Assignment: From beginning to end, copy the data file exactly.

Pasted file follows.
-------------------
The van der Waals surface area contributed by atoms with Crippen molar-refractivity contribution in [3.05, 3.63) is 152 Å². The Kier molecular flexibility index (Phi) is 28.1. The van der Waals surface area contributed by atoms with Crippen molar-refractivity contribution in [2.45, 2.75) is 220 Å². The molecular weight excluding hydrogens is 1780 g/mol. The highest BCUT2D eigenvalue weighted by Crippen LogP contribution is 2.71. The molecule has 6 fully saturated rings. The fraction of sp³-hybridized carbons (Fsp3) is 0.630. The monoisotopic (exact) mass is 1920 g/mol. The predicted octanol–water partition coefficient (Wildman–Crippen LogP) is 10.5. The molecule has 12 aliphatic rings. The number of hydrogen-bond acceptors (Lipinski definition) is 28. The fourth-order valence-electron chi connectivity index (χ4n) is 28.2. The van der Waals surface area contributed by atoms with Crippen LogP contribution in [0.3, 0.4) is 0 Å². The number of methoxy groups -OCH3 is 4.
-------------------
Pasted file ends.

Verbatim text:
The van der Waals surface area contributed by atoms with Crippen molar-refractivity contribution in [3.05, 3.63) is 152 Å². The Kier molecular flexibility index (Phi) is 28.1. The van der Waals surface area contributed by atoms with Crippen molar-refractivity contribution in [2.45, 2.75) is 220 Å². The molecular weight excluding hydrogens is 1780 g/mol. The highest BCUT2D eigenvalue weighted by Crippen LogP contribution is 2.71. The molecule has 6 fully saturated rings. The fraction of sp³-hybridized carbons (Fsp3) is 0.630. The monoisotopic (exact) mass is 1920 g/mol. The predicted octanol–water partition coefficient (Wildman–Crippen LogP) is 10.5. The molecule has 12 aliphatic rings. The number of hydrogen-bond acceptors (Lipinski definition) is 28. The fourth-order valence-electron chi connectivity index (χ4n) is 28.2. The van der Waals surface area contributed by atoms with Crippen LogP contribution in [0.3, 0.4) is 0 Å². The number of methoxy groups -OCH3 is 4.